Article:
Average cost for a good pair of boots is between $300 – $400. A properly fitting pair of boots is worth the investment.
Q: What do I have to do to get prepared?
A: Fighting fire and performing our project work will be the toughest job, physically and mentally, that you will ever do. The best thing you can do to get prepared to work on a hand crew is to start hiking, running, and lifting weights. You should be able to run at least 4-5 miles at 8 min. miles, and be capable of hiking up extremely steep hill for miles at a time with at least 30 pounds of gear. You should also be able to do push-ups, pull-ups and sit-ups with ease.
Without actually doing the job its tough to be completely prepared, but if you are in excellent physical condition, it will make the job much more bearable. You need to be mentally prepared to work very long hours in very harsh conditions. Most individuals can become physically capable of doing the job, but lack the mental fortitude to handle the rough conditions and fatigue.
You need to communicate with your family what will be expected of you. Fire season often will find you away from home up to 30 days at a time and often without cell phone communication. It is important that your family will support you in this journey and understand the commitment you are making to your handcrew or engine.
Q: Q: What does project work consist of?
A: Our project work consists of the following types of fuels treatment:
- Hand piling
- Chainsaw thinning
- Handline construction
- Fuel break construction
- Pile burning
- Clear-cut burning
- Under story burning
- Fire hazard reduction around homes
Q: Where does Firestorm work?
A: Firestorm operates nationwide. While the majority of our projects are in Northern California, we do have the ability to mobilize any where in the country within 24 hours.
Q: How close do I need to live to my dispatch location?
A: Firestorm’s emergency response time is about 90 minutes from the time that we receive the call. You need to live within one hour (preferably closer) of the dispatch location in which you are hired; Chico, Anderson, or Weaverville.
Q: Do you provide housing?
A: We do not provide housing.
Q: Do you work full time or call when needed?
A: Most wildland fire positions are call-when-needed. We like to call it “Full-Time Seasonal.” During an average to busy fire season, you will work more than full time, generally June/July through September/October.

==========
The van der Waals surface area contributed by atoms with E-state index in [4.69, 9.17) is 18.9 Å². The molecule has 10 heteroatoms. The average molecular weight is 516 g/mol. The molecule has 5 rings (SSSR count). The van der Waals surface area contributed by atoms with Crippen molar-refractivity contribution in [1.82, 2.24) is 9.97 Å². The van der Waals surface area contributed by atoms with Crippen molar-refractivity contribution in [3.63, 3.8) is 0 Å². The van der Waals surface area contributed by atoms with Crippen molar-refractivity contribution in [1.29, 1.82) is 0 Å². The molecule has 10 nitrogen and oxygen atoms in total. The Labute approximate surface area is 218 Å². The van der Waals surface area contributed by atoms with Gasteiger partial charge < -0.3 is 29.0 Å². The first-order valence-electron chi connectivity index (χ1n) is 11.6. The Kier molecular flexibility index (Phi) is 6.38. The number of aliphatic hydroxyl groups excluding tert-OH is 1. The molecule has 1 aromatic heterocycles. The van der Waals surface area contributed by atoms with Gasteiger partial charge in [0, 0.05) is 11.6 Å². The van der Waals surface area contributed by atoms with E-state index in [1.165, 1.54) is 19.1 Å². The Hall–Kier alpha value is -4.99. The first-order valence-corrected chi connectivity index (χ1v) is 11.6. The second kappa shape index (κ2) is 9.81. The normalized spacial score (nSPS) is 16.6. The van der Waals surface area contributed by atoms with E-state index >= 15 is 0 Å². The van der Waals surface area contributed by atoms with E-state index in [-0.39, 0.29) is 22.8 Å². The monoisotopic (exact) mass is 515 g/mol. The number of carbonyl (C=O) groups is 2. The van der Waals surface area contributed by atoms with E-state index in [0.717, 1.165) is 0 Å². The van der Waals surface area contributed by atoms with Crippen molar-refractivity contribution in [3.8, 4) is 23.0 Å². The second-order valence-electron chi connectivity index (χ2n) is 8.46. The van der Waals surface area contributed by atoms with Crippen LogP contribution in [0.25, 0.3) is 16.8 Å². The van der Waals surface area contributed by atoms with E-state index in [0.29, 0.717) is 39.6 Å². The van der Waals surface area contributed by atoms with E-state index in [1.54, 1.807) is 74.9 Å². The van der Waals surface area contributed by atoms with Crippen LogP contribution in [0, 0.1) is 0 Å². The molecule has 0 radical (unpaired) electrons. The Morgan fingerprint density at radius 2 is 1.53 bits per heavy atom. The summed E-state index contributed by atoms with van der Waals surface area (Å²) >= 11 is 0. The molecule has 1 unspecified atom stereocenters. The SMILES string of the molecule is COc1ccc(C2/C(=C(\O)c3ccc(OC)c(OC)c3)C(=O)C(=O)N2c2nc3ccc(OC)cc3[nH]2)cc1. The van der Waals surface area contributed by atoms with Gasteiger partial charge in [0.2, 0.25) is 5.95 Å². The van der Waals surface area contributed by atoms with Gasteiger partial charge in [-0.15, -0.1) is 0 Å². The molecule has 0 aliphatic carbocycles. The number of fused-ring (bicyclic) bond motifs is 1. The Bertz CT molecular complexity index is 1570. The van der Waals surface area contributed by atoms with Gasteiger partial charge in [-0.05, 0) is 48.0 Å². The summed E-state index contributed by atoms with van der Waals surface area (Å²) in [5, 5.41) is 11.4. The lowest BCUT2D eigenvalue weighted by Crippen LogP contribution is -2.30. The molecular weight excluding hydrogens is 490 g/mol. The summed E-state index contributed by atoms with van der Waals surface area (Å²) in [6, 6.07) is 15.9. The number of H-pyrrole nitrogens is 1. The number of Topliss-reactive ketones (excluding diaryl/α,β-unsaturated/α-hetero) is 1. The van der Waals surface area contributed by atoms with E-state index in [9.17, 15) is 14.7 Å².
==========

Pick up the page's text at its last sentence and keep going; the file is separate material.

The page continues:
We like to have our crews available by April 1st and will work through the prescribed burn season (Nov-Dec) or until we get snowed out. We do our best to keep as many firefighters working throughout the year as possible but it comes down to ongoing projects and weather conditions.
Q: Are you guys like Cal Fire, Forest Service, or BLM?
A: All agencies have their differences and similarities. There are a few major differences that make us unique.
• Flexibility: We are not a large bureaucracy so we can be more flexible not only with our operations, but with our personnel.
• Projects: Our fire crews perform a lot of the same work as the other agencies, but the volume that we complete every year is much greater.
• Hiring: Our application process is much simpler. We are good ‘foot in the door’ if you are looking to get some experience in order to get hired by one of the state or federal agencies.
• Travel: We do travel often throughout the western U.S. and are available to go anywhere in the U.S. This is no different than the federal agency crews
The major difference with our crews and engines is that we aren’t stuck having to work out of the same station all summer. Instead, we spend time in Yosemite and Sequoia-Kings National Parks, on the Plumas, Lassen and Shasta-Trinity National Forests and many other areas throughout California and Nevada.
Q: How long is the fire season and how long do you work?
A: Fire season in California typically begins in June and ends in October. Our crews are available from April 1st through December 1st or until the first snow
Q: Do you hire students who plan on going back to school in August or September?
A: Yes. Although we support higher education, we can only hire one or two students per crew since the start of school is typically in August and September which falls right in the middle of fire season, creating a shortage in the crew.